17. I love signs like "Caution Lightning" on roads. What am I supposed to do about it? Dodge it? If there is lightning, I don't think I'll need a sign to tell me about it anyway.

  18. Make me want to go to Hokkaido in winter which people used question me why go to Hokkaido in winter? Call me stupid, I am in love with Hokkaido in winter,why not??

  19. One time in Iceland, me and my family were at this large crack in the earth, separating the two different continental plates. Anyway there was this cave underneath the crack (don't ask me how that works) with beautiful warm clear water heated by the volcanic activity. You used to be allowed swim in them until there was a nearby eruption and the water became scalding. We weren't actually allowed in the caves but people were going in anyway and no one came to stop us. Long story short my Dad made hot chocolate with the warm water there so yes, people do drink the boiling hot lava water. Except this water was more like spring water and less like rotting egg water.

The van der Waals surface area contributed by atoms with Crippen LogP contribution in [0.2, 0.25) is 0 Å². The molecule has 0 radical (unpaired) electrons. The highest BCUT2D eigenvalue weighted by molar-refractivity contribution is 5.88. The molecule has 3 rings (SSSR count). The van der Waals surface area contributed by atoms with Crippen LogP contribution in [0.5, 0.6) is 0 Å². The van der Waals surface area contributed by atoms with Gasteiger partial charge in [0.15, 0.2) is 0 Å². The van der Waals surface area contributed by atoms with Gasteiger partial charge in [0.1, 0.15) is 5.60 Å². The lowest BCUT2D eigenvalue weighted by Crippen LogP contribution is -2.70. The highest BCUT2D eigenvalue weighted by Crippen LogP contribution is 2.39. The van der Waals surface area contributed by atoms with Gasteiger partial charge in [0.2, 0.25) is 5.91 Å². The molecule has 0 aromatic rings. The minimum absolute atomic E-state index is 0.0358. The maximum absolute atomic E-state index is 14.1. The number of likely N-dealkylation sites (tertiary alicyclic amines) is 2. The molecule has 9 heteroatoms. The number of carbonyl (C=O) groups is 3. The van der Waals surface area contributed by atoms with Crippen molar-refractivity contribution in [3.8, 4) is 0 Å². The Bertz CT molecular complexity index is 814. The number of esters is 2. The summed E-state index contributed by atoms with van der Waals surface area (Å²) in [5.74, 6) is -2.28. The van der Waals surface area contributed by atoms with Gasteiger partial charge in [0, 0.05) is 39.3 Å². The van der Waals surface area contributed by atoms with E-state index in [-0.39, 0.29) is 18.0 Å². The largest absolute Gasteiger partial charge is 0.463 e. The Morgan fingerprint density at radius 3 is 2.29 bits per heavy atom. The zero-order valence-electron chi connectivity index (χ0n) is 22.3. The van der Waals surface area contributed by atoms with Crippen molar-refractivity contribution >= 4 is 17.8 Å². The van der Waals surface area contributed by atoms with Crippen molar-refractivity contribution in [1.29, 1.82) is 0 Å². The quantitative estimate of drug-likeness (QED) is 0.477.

And if Chris is amazed by the black sand of the river bed, he should see the gorgeous black sand beaches of Iceland!

  20. the 30-40 people who swarmed the corn and potato stand sound like a bus load of chinese tourists…..everything makes sense now.

  21. So, Chris said this was the first time he used a drone on his videos. Then… how did he pull off all of those air/panoramic shots from his past videos? borrowed clips? helicopter? a really long stick?

  22. The guy who couldn't find what's made out of metal next to a cable lift station is the same guy who drank the 60ºC water…. AND HE HAPPENS TO BE AMERICAN, NOT SURPRISING AT ALL

    (I'm just joking here)

  23. Great video. But there's one big problem with it. Why didn't you visit the Mr Sparkle soap factory? That seems like a no-brainer for an expat from the West visiting Hokkaido.

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  25. did chris…………. simply drove to a lavander field……. in mid winter…………. without asking himeslf any question????